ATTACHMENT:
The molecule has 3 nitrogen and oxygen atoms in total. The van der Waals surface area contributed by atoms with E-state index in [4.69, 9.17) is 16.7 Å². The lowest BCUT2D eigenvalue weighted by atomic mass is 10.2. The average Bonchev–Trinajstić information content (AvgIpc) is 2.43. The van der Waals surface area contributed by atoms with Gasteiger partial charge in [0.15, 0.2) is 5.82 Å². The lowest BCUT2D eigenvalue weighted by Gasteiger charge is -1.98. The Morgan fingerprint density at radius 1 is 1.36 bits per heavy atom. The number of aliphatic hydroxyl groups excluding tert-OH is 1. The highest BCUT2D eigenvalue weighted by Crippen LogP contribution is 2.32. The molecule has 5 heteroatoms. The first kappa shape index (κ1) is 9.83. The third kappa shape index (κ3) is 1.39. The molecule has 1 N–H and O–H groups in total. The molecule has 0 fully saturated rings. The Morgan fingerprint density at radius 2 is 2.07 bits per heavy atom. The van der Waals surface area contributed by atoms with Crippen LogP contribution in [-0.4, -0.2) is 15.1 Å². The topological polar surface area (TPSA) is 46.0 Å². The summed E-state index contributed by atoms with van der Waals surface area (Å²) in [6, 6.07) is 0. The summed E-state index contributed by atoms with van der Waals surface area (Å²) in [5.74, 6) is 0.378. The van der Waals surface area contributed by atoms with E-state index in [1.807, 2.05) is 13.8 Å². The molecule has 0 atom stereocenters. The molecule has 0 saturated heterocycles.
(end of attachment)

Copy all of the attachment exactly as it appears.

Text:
The molecule has 3 nitrogen and oxygen atoms in total. The van der Waals surface area contributed by atoms with E-state index in [4.69, 9.17) is 16.7 Å². The lowest BCUT2D eigenvalue weighted by atomic mass is 10.2. The average Bonchev–Trinajstić information content (AvgIpc) is 2.43. The van der Waals surface area contributed by atoms with Gasteiger partial charge in [0.15, 0.2) is 5.82 Å². The lowest BCUT2D eigenvalue weighted by Gasteiger charge is -1.98. The Morgan fingerprint density at radius 1 is 1.36 bits per heavy atom. The number of aliphatic hydroxyl groups excluding tert-OH is 1. The highest BCUT2D eigenvalue weighted by Crippen LogP contribution is 2.32. The molecule has 5 heteroatoms. The first kappa shape index (κ1) is 9.83. The third kappa shape index (κ3) is 1.39. The molecule has 1 N–H and O–H groups in total. The molecule has 0 fully saturated rings. The Morgan fingerprint density at radius 2 is 2.07 bits per heavy atom. The van der Waals surface area contributed by atoms with Crippen LogP contribution in [-0.4, -0.2) is 15.1 Å². The topological polar surface area (TPSA) is 46.0 Å². The summed E-state index contributed by atoms with van der Waals surface area (Å²) in [6, 6.07) is 0. The summed E-state index contributed by atoms with van der Waals surface area (Å²) in [5.74, 6) is 0.378. The van der Waals surface area contributed by atoms with E-state index in [1.807, 2.05) is 13.8 Å². The molecule has 0 atom stereocenters. The molecule has 0 saturated heterocycles.